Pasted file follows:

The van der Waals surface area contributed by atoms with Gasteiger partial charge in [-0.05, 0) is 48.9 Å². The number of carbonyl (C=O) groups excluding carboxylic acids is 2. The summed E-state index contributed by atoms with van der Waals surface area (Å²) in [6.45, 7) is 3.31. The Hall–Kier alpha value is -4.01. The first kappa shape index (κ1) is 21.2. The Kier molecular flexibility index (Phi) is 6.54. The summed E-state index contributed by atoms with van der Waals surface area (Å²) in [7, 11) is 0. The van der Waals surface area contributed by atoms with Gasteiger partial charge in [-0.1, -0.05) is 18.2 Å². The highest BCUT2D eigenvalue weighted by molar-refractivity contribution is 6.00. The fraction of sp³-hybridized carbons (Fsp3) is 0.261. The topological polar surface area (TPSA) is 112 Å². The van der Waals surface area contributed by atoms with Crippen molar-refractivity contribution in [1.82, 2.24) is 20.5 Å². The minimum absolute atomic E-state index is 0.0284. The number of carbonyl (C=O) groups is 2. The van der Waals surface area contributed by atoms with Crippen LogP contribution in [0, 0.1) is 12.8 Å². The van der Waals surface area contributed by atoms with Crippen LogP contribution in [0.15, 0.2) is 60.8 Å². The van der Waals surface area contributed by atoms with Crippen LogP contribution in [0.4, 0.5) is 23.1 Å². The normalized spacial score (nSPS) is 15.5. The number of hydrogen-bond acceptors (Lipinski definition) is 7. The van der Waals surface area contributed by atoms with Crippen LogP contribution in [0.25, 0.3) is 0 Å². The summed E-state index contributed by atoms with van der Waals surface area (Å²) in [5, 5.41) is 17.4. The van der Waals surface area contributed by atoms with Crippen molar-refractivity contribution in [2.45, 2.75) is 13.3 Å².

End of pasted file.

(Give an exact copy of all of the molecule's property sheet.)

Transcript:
The van der Waals surface area contributed by atoms with Gasteiger partial charge in [-0.05, 0) is 48.9 Å². The number of carbonyl (C=O) groups excluding carboxylic acids is 2. The summed E-state index contributed by atoms with van der Waals surface area (Å²) in [6.45, 7) is 3.31. The Hall–Kier alpha value is -4.01. The first kappa shape index (κ1) is 21.2. The Kier molecular flexibility index (Phi) is 6.54. The summed E-state index contributed by atoms with van der Waals surface area (Å²) in [7, 11) is 0. The van der Waals surface area contributed by atoms with Gasteiger partial charge in [-0.1, -0.05) is 18.2 Å². The highest BCUT2D eigenvalue weighted by molar-refractivity contribution is 6.00. The fraction of sp³-hybridized carbons (Fsp3) is 0.261. The topological polar surface area (TPSA) is 112 Å². The van der Waals surface area contributed by atoms with Crippen molar-refractivity contribution in [1.82, 2.24) is 20.5 Å². The minimum absolute atomic E-state index is 0.0284. The number of carbonyl (C=O) groups is 2. The van der Waals surface area contributed by atoms with Crippen LogP contribution in [0, 0.1) is 12.8 Å². The van der Waals surface area contributed by atoms with Crippen LogP contribution in [0.15, 0.2) is 60.8 Å². The van der Waals surface area contributed by atoms with Crippen LogP contribution in [0.4, 0.5) is 23.1 Å². The normalized spacial score (nSPS) is 15.5. The number of hydrogen-bond acceptors (Lipinski definition) is 7. The van der Waals surface area contributed by atoms with Crippen LogP contribution in [0.25, 0.3) is 0 Å². The summed E-state index contributed by atoms with van der Waals surface area (Å²) in [5, 5.41) is 17.4. The van der Waals surface area contributed by atoms with Crippen molar-refractivity contribution in [2.45, 2.75) is 13.3 Å².